What the Alzheimer’s Drug Breakthrough Means for Other Diseases
"The CEO of Japanese pharma company Eisai says the medication’s success can advance treatments for conditions with similar causes.
It’s been three decades since scientists hypothesized that Alzheimer’s is caused by a buildup of amyloid beta protein in the brain. But it wasn’t until last month that drugmakers achieved a major breakthrough, with Japan’s Eisai Co. and its US partner Biogen Inc. releasing results from a large-scale trial showing they were able to blunt the disease’s progression. The companies are seeking accelerated US approval for the medication, lecanemab, though questions remain about the extent of the benefits, side effects, and how it would be covered by insurers if approved.
Finding a winning treatment for dementia, thought to afflict more than 55 million people globally, has been the life’s work of Eisai Chief Executive Officer Haruo Naito, the 74-year-old grandson of the company’s founder. He oversaw the launch of a predecessor drug in 1997—sold under the brand name Aricept—that improved mental function but didn’t slow the advancement of Alzheimer’s, the most common type of dementia. The commercial failure of another Alzheimer’s drug from Eisai and Biogen, Aduhelm, makes the success of lecanemab particularly meaningful. Here, Naito shares the importance of the discovery and why he’s confident about gaining regulatory approval. The interview has been edited for clarity and length.
Why has it taken Eisai so long to come up with a new drug for Alzheimer’s?
I feel really embarrassed that it took us 25 years. We should have been where we are now much sooner. It’s very difficult technologically to deliver the most effective drug dosage to the brain. And there were various theories about the cause of Alzheimer’s disease, so we had a hard time deciding which hypothesis to follow.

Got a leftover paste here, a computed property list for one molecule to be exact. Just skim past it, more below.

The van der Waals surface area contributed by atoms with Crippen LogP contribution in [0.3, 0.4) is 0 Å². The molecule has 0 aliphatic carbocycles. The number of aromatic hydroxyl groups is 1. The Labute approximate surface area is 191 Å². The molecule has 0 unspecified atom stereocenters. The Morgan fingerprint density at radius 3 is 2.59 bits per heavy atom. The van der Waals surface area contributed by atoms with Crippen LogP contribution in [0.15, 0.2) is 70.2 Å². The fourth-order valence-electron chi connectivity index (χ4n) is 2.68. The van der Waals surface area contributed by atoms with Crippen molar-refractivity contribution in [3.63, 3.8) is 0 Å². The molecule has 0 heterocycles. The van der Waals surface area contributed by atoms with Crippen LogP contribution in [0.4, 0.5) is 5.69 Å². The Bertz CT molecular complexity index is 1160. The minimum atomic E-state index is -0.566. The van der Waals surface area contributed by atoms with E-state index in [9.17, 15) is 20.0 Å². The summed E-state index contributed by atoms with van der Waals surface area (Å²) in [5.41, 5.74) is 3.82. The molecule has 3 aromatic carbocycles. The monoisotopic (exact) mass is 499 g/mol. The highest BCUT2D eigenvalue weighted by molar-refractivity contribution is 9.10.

What led to the ultimate breakthrough?
First, it was a correct hypothesis. Second is the correct dosing. We did conduct a very large Phase II study before the current study, gathering around 800 patients to check five different dosing approaches, compared to a placebo. Third, it was the right population.
I have been pushing my team to speed up the trial and finish it quickly, but Lynn Kramer, our chief clinical officer, has continuously said we wouldn’t succeed without spending time to do the dosing study properly. He was right. The success also stems from using a sophisticated statistics program. It was designed to preferentially allocate patients to the drug dosage that seemed the most effective. So among the five different dosages, more and more patients were given the highest dosage, which sped up its testing.
How do you plan to win regulatory approvals and insurance coverage?
Lecanemab data will be more transparent than Aduhelm. We’ll present data at an academic conference and publish it in a medical journal, so all details will be fully disclosed. That will help agencies examining the data. We are confident that it’s clinically meaningful.
How will you get the drug to patients who need it?
If patients in a dire situation can’t afford the new drug, we’ll be attacked for it. Innovative drugs are only significant if patients can take them. When it comes to pricing, it’s important to take each country’s affordability into account.
Another point is that patients must have amyloid plaque deposits in the brain to use lecanemab. Such confirmation is done by PET [positron emission tomography] imaging or cerebrospinal fluid analysis. Blood biomarkers are available, but they haven’t been widely accepted to replace PET or CSF. There needs to be a discussion of insurance coverage of such diagnostic methods, too.
What does lecanemab’s success mean for the treatment of other diseases?
It has tremendous implications for other neurological disorders, such as Lewy body dementia or Parkinson’s. Among patients with those diseases, an accumulation of abnormal proteins is also seen in the brain. Our outcome raises hopes for possibly coming up with new therapies for those diseases using a similar approach."